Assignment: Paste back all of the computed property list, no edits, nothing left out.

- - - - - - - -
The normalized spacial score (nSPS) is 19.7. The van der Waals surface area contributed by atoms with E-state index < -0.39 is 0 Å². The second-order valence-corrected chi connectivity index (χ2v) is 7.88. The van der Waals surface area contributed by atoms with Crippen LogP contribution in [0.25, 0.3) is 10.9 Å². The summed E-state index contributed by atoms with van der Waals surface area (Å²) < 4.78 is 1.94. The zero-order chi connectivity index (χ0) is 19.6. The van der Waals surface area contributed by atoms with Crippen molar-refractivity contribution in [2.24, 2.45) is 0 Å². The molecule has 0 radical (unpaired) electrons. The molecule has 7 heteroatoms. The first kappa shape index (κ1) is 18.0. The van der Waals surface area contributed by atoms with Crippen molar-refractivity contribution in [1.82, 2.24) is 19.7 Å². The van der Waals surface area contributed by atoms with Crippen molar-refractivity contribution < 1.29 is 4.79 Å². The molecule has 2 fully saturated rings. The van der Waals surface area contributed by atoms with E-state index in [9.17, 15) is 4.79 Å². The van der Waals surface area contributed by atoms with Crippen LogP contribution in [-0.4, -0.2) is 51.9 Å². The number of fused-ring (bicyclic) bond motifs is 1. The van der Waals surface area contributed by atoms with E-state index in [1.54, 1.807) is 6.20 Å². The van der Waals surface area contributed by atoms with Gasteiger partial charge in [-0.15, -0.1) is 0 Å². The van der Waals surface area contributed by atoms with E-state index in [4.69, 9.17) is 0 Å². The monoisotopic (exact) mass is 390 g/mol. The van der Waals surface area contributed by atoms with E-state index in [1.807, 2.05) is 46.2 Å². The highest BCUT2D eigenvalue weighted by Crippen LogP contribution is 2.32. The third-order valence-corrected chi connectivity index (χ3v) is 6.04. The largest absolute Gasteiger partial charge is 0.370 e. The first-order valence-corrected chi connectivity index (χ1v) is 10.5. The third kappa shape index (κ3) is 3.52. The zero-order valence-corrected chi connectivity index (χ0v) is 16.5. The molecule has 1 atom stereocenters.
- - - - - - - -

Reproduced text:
The normalized spacial score (nSPS) is 19.7. The van der Waals surface area contributed by atoms with E-state index < -0.39 is 0 Å². The second-order valence-corrected chi connectivity index (χ2v) is 7.88. The van der Waals surface area contributed by atoms with Crippen LogP contribution in [0.25, 0.3) is 10.9 Å². The summed E-state index contributed by atoms with van der Waals surface area (Å²) < 4.78 is 1.94. The zero-order chi connectivity index (χ0) is 19.6. The van der Waals surface area contributed by atoms with Crippen molar-refractivity contribution in [2.24, 2.45) is 0 Å². The molecule has 0 radical (unpaired) electrons. The molecule has 7 heteroatoms. The first kappa shape index (κ1) is 18.0. The van der Waals surface area contributed by atoms with Crippen molar-refractivity contribution in [1.82, 2.24) is 19.7 Å². The van der Waals surface area contributed by atoms with Crippen molar-refractivity contribution < 1.29 is 4.79 Å². The molecule has 2 fully saturated rings. The van der Waals surface area contributed by atoms with E-state index in [9.17, 15) is 4.79 Å². The van der Waals surface area contributed by atoms with Crippen LogP contribution in [-0.4, -0.2) is 51.9 Å². The number of fused-ring (bicyclic) bond motifs is 1. The van der Waals surface area contributed by atoms with E-state index in [1.54, 1.807) is 6.20 Å². The van der Waals surface area contributed by atoms with Gasteiger partial charge in [-0.15, -0.1) is 0 Å². The van der Waals surface area contributed by atoms with E-state index in [4.69, 9.17) is 0 Å². The monoisotopic (exact) mass is 390 g/mol. The van der Waals surface area contributed by atoms with E-state index in [1.807, 2.05) is 46.2 Å². The highest BCUT2D eigenvalue weighted by Crippen LogP contribution is 2.32. The third-order valence-corrected chi connectivity index (χ3v) is 6.04. The largest absolute Gasteiger partial charge is 0.370 e. The first-order valence-corrected chi connectivity index (χ1v) is 10.5. The third kappa shape index (κ3) is 3.52. The zero-order valence-corrected chi connectivity index (χ0v) is 16.5. The molecule has 1 atom stereocenters.